Friday, January 21, 2011

Reasoning: Vlastos' Socratic Studies #1

As I mentioned in a previous blogpost, I recently finished reading Gregory Vlastos' Socratic Studies. I will review the work essay-by-essay, because each one brings up a different part about Socratic methodology (as represented by Plato) that I want to address separately.
Socratic Studies
The first chapter of is entitled "The Socratic Elechus: Method is All." This utilized the most strictly analytic philosophical approach of any of the essays [1]. He begins by refuting the definition of "Dialectic" given "by Rolland Hall in the Encyclopedia of Philosophy" (Vlastos 2). Vlastos explains that elenchus is not the process of eliciting a hypothesis and the cross-examining the person who provided it until there is a contradiction. Rather, "Socratic elenchus is a search for moral truth by question-and-answer adversary argument in which a thesis is debated only if asserted as the answerer's own belief and is regarded as refuted only if its negation is deduced from his own beliefs" (Vlastos 4).

Vlastos believes that there is a great difference between this elenchus and the elenchus of the later versions of Socrates in Plato's works. Like many others before him, Vlastos hypothesizes that this first Socrates is the true historical Socrates that Plato represents, and then Plato in the middle dialogues breaks away to use Socrates to spout Platonic philosophy [2]. As such, Vlastos approaches his project as discovering Socrates' true method of argument.There are two constraints put on any of the interlocutors with which Socrates speaks: a) "to refrain from speechifying" (Vlastos 7) and b) that the answerer must say what he or she believes.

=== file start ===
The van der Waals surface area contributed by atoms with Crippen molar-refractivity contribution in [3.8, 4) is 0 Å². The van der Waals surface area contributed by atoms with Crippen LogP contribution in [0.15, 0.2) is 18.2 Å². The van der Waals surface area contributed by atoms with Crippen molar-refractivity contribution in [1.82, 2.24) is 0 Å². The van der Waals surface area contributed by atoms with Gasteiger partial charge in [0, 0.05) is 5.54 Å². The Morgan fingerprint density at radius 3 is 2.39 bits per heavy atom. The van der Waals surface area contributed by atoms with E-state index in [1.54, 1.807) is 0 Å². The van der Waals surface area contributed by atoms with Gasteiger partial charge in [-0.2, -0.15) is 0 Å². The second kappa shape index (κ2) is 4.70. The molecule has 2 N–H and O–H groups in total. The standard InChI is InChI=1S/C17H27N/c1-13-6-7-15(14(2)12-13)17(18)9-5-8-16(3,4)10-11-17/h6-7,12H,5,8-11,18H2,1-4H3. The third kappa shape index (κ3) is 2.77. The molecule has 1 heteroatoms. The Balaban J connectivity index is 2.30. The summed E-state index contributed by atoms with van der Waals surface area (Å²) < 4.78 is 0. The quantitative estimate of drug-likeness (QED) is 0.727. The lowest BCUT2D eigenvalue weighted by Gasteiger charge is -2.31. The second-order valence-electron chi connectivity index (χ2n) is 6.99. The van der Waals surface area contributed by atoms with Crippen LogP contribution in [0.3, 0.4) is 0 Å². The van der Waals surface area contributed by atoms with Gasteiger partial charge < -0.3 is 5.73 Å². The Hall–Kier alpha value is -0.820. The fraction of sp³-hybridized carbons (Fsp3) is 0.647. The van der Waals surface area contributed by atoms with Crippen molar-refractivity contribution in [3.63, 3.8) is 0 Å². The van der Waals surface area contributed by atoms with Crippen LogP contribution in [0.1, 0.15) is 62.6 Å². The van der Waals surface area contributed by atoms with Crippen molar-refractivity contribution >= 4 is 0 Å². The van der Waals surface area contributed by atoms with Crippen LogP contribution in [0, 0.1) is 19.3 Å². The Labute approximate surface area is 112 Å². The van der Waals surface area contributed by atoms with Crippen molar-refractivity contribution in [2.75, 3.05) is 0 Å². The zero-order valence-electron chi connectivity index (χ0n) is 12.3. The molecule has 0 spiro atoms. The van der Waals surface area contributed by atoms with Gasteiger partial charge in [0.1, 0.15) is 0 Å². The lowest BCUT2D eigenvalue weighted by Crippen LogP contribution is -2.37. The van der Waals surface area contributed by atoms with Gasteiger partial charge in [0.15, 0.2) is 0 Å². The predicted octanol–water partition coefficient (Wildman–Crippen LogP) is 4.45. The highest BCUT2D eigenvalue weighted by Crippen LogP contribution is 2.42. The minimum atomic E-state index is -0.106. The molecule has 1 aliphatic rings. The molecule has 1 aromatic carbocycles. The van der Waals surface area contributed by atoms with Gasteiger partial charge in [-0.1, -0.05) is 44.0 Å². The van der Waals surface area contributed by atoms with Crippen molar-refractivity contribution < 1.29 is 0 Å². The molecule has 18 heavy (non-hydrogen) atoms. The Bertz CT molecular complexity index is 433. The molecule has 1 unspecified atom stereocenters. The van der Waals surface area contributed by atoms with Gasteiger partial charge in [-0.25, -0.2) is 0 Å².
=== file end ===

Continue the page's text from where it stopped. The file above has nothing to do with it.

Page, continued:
This second constraint is the important one. The reason is that this eliminates the hypothetical premise (Vlastos provides examples on page 8 of Socrates' objections to hypothetical premises), which is something that estranges elenchus from modern methodology.

Vlastos concludes that an internally consistant belief set would contain entirely true beliefs, according to the premise behind Socrates' elentic method. I find the conclusion of the argument to be both reasonable and interesting, although I feel that it probably has no bearing on the actual method of the true Socrates.

  1. It was also the first of the essays that I read and the one of which I have the least recollection. As such, my summery might be less than clear. If it is, let me know in comments and I will try to revise it. I also welcome suggestions by anyone who has read the work.
  2. I disagree with this general viewpoint of the evolution of the dialogues. In my series of blogposts entitled "On Dates in the Platonic Corpus," I have discussed this at length (although there is more to come). I do not, however, deal significantly with the claim about why I do not believe this is the historical Socrates. This argument I must save for another blogpost.

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